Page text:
Immunizations

Hepatitis A & B Vaccines

Parents of kids living with the hepatitis B virus (HBV) would do anything, or give anything, to turn back the clock and get their kids vaccinated.

Many of the children PKIDs works with are chronically infected with HBV. Because of this, we have first-hand knowledge of what it's like to live with this vaccine-preventable disease. The misery a parent feels when they find out it's preventable is indescribable.

HBV is not an obvious disease. You don't break out in spots or keel over the breakfast table when infected. It's generally detected when routine blood work shows something is a bit off.

Anyone can be infected and not know it, and inadvertently infect others. If a woman is HBV+ and she gives birth, she will likely infect her baby. That baby then has a 90 percent chance of becoming chronically infected. Ninety percent! The woman may be newly infected herself and the disease may not yet be detectable through routine blood work, so no one would know they need to take extra measures to protect the newborn from infection.

HBV is also a sexually transmitted disease. Under certain circumstances, it can even be transmitted through deep kissing. Given the safety and reliability of the vaccine, there is no reason not to stop this disease from taking up permanent residence in your children.

Many states require HBV immunization before a child can attend public school. We urge you to protect your kids from this disease, whether they are an hour old or an hour and 30 years old.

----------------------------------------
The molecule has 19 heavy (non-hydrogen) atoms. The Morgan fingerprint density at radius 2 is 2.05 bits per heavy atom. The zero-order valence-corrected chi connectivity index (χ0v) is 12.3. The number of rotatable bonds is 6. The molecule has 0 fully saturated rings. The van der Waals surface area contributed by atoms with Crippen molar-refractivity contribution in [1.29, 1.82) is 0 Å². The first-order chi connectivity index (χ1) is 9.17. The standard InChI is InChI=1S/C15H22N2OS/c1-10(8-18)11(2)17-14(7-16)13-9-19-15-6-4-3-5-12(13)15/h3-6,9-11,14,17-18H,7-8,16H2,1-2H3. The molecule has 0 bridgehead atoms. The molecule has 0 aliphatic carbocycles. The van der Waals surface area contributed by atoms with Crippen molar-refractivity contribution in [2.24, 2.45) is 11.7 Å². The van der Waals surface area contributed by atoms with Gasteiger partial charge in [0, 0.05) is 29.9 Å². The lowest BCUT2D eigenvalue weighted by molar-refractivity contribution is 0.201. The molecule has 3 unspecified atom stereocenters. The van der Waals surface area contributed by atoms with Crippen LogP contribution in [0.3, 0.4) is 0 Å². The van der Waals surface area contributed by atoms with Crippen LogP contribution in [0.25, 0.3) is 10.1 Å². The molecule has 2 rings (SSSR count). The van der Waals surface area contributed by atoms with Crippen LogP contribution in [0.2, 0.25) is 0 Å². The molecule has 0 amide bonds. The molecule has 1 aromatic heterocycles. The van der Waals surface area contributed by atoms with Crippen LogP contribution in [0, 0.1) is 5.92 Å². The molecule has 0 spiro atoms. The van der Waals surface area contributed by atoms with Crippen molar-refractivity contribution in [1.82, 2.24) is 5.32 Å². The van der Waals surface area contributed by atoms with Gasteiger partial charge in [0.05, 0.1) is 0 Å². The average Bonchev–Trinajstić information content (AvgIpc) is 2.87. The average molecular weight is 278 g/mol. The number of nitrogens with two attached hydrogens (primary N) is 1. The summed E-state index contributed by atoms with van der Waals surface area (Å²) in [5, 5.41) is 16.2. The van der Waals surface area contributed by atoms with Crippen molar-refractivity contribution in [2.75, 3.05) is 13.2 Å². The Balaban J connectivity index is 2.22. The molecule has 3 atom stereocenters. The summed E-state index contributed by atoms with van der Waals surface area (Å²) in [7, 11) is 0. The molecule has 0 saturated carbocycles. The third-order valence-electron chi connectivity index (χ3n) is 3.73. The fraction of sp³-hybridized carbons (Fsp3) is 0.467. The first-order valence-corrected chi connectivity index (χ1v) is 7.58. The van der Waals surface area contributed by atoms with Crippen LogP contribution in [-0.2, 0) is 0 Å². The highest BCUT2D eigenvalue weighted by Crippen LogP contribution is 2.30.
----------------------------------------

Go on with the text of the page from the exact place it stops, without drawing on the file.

Some parents don't understand how their small children—kids under five —can be at risk for this disease. We had a parent whose child is HBV+ share a story which might explain how easily a young child could be at risk. Her daughter, along with millions of other kids, attends a preschool. Her daughter was bitten by another child who wanted the toy the HBV+ girl was holding.

The biter's saliva can enter the HBV+ child's bloodstream, bringing with it possible infection of some sort. The blood of the HBV+ child who was bitten can enter the biter's mouth, sending the virus through the gums or broken skin in the biter's mouth, and possibly infecting the biter.

One of the many reasons kids with diseases like HIV/AIDS, HBV, or HCV (hepatitis C) aren't banned from public school is because we can't know who is and is not infected. Testing doesn't work because Little Janey might not be infected when the test is taken, but could acquire an infection a day or a year later. To be safe, you'd have to test all the kids every day!

Hepatitis A is not a chronic condition, but it will do a lot of harm if your child is living with a chronic liver disease, or if his/her immune system is suppressed. We strongly recommend that your child be vaccinated under these conditions. Check with your family physician to determine when to vaccinate your child against hepatitis A and B.

 

Important disclaimer: The information on pkids.org is for educational purposes only and should not be considered to be medical advice. It is not meant to replace the advice of the physician who cares for your child. All medical advice and information should be considered to be incomplete without a physical exam, which is not possible without a visit to your doctor.


Immunizations stop
disease from spreading.

Check with your family
doctor to see if you could benefit.